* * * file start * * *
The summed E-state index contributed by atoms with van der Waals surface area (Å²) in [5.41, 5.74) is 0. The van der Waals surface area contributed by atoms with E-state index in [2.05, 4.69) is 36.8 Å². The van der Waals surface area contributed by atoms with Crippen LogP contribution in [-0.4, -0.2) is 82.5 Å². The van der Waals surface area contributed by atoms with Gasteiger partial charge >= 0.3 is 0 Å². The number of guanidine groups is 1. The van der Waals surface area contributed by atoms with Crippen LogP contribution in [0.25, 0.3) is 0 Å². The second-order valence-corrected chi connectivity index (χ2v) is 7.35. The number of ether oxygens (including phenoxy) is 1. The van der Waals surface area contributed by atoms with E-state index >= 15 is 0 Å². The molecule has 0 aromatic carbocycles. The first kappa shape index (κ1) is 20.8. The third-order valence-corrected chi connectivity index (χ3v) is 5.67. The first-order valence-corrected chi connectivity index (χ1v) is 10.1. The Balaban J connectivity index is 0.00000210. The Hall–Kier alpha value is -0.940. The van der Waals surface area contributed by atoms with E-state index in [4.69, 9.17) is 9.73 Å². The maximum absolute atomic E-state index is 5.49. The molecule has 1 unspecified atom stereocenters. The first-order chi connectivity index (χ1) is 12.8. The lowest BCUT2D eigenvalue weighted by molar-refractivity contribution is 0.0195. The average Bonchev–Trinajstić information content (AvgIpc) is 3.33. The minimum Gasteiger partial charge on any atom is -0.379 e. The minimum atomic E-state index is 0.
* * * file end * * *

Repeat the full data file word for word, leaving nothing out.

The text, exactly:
The summed E-state index contributed by atoms with van der Waals surface area (Å²) in [5.41, 5.74) is 0. The van der Waals surface area contributed by atoms with E-state index in [2.05, 4.69) is 36.8 Å². The van der Waals surface area contributed by atoms with Crippen LogP contribution in [-0.4, -0.2) is 82.5 Å². The van der Waals surface area contributed by atoms with Gasteiger partial charge >= 0.3 is 0 Å². The number of guanidine groups is 1. The van der Waals surface area contributed by atoms with Crippen LogP contribution in [0.25, 0.3) is 0 Å². The second-order valence-corrected chi connectivity index (χ2v) is 7.35. The number of ether oxygens (including phenoxy) is 1. The van der Waals surface area contributed by atoms with E-state index >= 15 is 0 Å². The molecule has 0 aromatic carbocycles. The first kappa shape index (κ1) is 20.8. The third-order valence-corrected chi connectivity index (χ3v) is 5.67. The first-order valence-corrected chi connectivity index (χ1v) is 10.1. The Balaban J connectivity index is 0.00000210. The Hall–Kier alpha value is -0.940. The van der Waals surface area contributed by atoms with E-state index in [4.69, 9.17) is 9.73 Å². The maximum absolute atomic E-state index is 5.49. The molecule has 1 unspecified atom stereocenters. The first-order chi connectivity index (χ1) is 12.8. The lowest BCUT2D eigenvalue weighted by molar-refractivity contribution is 0.0195. The average Bonchev–Trinajstić information content (AvgIpc) is 3.33. The minimum Gasteiger partial charge on any atom is -0.379 e. The minimum atomic E-state index is 0.